One week after the election, the Pennsylvania Transportation Funding and Reform Commission, appointed by Rendell to study the state’s transportation infrastructure, has come back with some bad news.

In a 150-page report, the commission says Pennsylvania needs $1.7 billion to fix the state's highways and bridges and bankroll the perpetually failing SEPTA system.

And where will this money come from? The commission would like Pennsylvania residents to cough up more to obtain a driver’s license, register their vehicles and fill up a tank of gas.

The specifics will have to be ironed out by Rendell and the state Legislature, but the commission wants to see the 19-cents-per-gallon oil franchise tax raised by 11.5 cents per gallon. The higher gas tax, coupled with increased motor vehicle registration and license fees, would generate about $900 million for highway and bridge projects, the commission says.

The tax hikes won't stop there. The report also calls for raising $65 million for bridges and highways owned by counties and municipalities through an additional 1-cent increase in the oil franchise tax. The commission is also recommending a combination of state and local taxes to raise another $760 million for mass transit. The Rendell administration would raise its $576 million share by raising the 1 percent realty transfer tax by less than one percentage point; counties and municipalities would raise their shares by imposing local sales, earned-income, or realty-transfer taxes.

(Keep in mind that this new round of tax hikes is separate from the tax increases being considered by your local school board under Act 1, which Rendell signed into law earlier this year. Many school districts will be imposing earned-income tax hikes or increases in the personal income tax in a hair-brained scheme to lower property taxes. But in some school districts, up to 70 percent of taxpayers will end up paying more in taxes under Act 1. That's what Rendell and the state Legislature came up with as "tax relief" after months of negotiations. Also, Act 1 does not prevent school districts from raising property taxes every year.)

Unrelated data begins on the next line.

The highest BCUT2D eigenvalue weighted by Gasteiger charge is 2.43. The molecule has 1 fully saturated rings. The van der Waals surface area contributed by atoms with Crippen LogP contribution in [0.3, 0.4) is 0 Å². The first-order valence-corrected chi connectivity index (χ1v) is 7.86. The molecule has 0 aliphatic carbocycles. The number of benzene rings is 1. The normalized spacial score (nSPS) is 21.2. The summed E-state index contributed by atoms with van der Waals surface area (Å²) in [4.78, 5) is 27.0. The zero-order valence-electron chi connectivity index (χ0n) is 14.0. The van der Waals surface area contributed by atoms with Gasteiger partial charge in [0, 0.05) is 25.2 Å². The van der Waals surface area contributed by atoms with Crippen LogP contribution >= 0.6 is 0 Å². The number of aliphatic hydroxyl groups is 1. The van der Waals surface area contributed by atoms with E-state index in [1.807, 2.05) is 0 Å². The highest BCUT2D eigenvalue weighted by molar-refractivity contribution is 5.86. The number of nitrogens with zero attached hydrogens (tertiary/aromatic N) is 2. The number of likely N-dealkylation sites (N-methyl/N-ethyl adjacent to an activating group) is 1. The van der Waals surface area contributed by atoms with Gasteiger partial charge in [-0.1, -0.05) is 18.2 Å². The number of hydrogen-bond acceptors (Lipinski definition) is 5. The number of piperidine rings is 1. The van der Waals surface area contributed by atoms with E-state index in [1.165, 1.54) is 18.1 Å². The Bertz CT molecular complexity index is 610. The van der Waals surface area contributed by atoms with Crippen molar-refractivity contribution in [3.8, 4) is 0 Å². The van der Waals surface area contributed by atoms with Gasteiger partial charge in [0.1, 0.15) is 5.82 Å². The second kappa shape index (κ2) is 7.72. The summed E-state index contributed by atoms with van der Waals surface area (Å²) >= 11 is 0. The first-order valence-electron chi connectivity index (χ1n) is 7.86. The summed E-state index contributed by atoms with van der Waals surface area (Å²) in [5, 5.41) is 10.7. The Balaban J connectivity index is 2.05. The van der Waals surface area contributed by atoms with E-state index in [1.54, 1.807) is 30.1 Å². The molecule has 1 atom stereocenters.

Rendell formed the transportation commission in early 2005 when the Republican-controlled Legislature refused to bail out the state’s mismanaged transit agencies. Rendell siphoned more than $400 million in federal highway funds to keep SEPTA afloat until 2007. Guess what? SEPTA is running out of money again. SEPTA and the Port Authority of Allegheny County expect to run up an $80 million deficit in the first six months of 2007.

Don't you feel like a jerk right about now for re-electing Rendell? This is the thanks you get? He is going to raise the gas tax and make you pay a higher mortgage. The Associated Press calculates the typical driver will pay $84 more a year to cover the higher gas tax and fee increases. The proposed realty transfer tax increase would add about $60 a year to a 30-year, $150,000 mortgage for homeowners, according to The Associated Press.

And this is just the beginning. By re-electing Rendell, Pennsylvania voters guaranteed four more years of higher taxes to pay for the massive expansion of state spending — $6 billion so far — under Rendell. And don't forget about that $4 billion in borrowing during Rendell's first four years in office. You and your children and your grandchildren will be paying off those loans long after Ed Rendell has moved on to bigger and better things.

Tony Phyrillas is a columnist for The Mercury in Pottstown, Pa. E-mail him at tphyrillas@pottsmerc.com

Saturday, November 11, 2006

Lucky To Live in Gettysburg

To those who live in Gettysburg, or read this, you are truly fortunate to have this blog.